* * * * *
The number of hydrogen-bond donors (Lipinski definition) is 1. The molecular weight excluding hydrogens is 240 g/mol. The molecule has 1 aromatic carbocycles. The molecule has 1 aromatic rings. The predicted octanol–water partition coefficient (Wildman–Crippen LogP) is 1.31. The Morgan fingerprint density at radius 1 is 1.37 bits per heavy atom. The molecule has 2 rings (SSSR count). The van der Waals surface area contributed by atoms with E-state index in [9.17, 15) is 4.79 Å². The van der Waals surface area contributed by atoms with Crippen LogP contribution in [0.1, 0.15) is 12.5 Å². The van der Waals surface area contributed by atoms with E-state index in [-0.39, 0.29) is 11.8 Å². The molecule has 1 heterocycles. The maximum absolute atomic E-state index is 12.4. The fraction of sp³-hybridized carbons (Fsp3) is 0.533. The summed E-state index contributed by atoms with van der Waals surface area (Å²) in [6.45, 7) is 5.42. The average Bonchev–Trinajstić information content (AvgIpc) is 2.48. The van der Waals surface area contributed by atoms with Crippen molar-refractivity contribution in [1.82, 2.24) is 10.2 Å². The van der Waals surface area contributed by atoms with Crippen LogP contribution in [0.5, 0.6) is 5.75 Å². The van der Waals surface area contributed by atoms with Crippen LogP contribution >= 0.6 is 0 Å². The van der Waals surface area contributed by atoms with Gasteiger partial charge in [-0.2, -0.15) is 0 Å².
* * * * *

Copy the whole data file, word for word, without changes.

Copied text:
The number of hydrogen-bond donors (Lipinski definition) is 1. The molecular weight excluding hydrogens is 240 g/mol. The molecule has 1 aromatic carbocycles. The molecule has 1 aromatic rings. The predicted octanol–water partition coefficient (Wildman–Crippen LogP) is 1.31. The Morgan fingerprint density at radius 1 is 1.37 bits per heavy atom. The molecule has 2 rings (SSSR count). The van der Waals surface area contributed by atoms with E-state index in [9.17, 15) is 4.79 Å². The van der Waals surface area contributed by atoms with Crippen LogP contribution in [0.1, 0.15) is 12.5 Å². The van der Waals surface area contributed by atoms with E-state index in [-0.39, 0.29) is 11.8 Å². The molecule has 1 heterocycles. The maximum absolute atomic E-state index is 12.4. The fraction of sp³-hybridized carbons (Fsp3) is 0.533. The summed E-state index contributed by atoms with van der Waals surface area (Å²) in [6.45, 7) is 5.42. The average Bonchev–Trinajstić information content (AvgIpc) is 2.48. The van der Waals surface area contributed by atoms with Crippen molar-refractivity contribution in [1.82, 2.24) is 10.2 Å². The van der Waals surface area contributed by atoms with Crippen LogP contribution in [0.5, 0.6) is 5.75 Å². The van der Waals surface area contributed by atoms with Crippen LogP contribution >= 0.6 is 0 Å². The van der Waals surface area contributed by atoms with Gasteiger partial charge in [-0.2, -0.15) is 0 Å².